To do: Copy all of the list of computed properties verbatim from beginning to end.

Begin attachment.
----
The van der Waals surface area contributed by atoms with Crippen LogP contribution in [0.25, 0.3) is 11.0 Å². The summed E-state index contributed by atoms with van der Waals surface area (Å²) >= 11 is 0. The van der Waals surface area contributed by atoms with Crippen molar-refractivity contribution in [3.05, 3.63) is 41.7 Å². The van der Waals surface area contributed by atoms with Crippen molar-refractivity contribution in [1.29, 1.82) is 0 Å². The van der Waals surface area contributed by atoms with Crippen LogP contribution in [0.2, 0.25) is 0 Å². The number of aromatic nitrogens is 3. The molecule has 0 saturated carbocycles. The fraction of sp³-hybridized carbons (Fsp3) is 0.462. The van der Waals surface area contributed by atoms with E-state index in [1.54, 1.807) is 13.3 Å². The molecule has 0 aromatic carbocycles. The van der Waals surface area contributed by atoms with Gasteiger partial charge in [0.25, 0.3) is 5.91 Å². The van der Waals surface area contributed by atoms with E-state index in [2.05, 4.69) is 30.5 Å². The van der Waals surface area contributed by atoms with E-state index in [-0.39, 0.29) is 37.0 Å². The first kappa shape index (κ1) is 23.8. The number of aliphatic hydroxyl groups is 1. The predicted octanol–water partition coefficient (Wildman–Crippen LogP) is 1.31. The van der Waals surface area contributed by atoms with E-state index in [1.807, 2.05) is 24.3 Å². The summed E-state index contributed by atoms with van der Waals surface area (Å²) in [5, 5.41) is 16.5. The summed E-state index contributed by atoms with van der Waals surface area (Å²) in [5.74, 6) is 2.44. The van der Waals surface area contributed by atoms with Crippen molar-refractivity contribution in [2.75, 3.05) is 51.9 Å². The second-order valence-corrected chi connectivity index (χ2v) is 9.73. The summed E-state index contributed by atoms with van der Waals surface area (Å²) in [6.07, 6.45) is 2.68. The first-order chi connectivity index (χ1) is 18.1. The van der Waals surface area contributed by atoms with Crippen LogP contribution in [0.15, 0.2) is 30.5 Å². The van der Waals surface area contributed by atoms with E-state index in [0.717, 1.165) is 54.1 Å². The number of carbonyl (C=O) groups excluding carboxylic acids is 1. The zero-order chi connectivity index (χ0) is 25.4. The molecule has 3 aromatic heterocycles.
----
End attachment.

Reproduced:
The van der Waals surface area contributed by atoms with Crippen LogP contribution in [0.25, 0.3) is 11.0 Å². The summed E-state index contributed by atoms with van der Waals surface area (Å²) >= 11 is 0. The van der Waals surface area contributed by atoms with Crippen molar-refractivity contribution in [3.05, 3.63) is 41.7 Å². The van der Waals surface area contributed by atoms with Crippen molar-refractivity contribution in [1.29, 1.82) is 0 Å². The van der Waals surface area contributed by atoms with Crippen LogP contribution in [0.2, 0.25) is 0 Å². The number of aromatic nitrogens is 3. The molecule has 0 saturated carbocycles. The fraction of sp³-hybridized carbons (Fsp3) is 0.462. The van der Waals surface area contributed by atoms with E-state index in [1.54, 1.807) is 13.3 Å². The molecule has 0 aromatic carbocycles. The van der Waals surface area contributed by atoms with Gasteiger partial charge in [0.25, 0.3) is 5.91 Å². The van der Waals surface area contributed by atoms with E-state index in [2.05, 4.69) is 30.5 Å². The van der Waals surface area contributed by atoms with E-state index in [-0.39, 0.29) is 37.0 Å². The first kappa shape index (κ1) is 23.8. The number of aliphatic hydroxyl groups is 1. The predicted octanol–water partition coefficient (Wildman–Crippen LogP) is 1.31. The van der Waals surface area contributed by atoms with E-state index in [1.807, 2.05) is 24.3 Å². The summed E-state index contributed by atoms with van der Waals surface area (Å²) in [5, 5.41) is 16.5. The summed E-state index contributed by atoms with van der Waals surface area (Å²) in [5.74, 6) is 2.44. The van der Waals surface area contributed by atoms with Crippen molar-refractivity contribution in [2.75, 3.05) is 51.9 Å². The second-order valence-corrected chi connectivity index (χ2v) is 9.73. The summed E-state index contributed by atoms with van der Waals surface area (Å²) in [6.07, 6.45) is 2.68. The first-order chi connectivity index (χ1) is 18.1. The van der Waals surface area contributed by atoms with Crippen LogP contribution in [0.15, 0.2) is 30.5 Å². The van der Waals surface area contributed by atoms with E-state index in [0.717, 1.165) is 54.1 Å². The number of carbonyl (C=O) groups excluding carboxylic acids is 1. The zero-order chi connectivity index (χ0) is 25.4. The molecule has 3 aromatic heterocycles.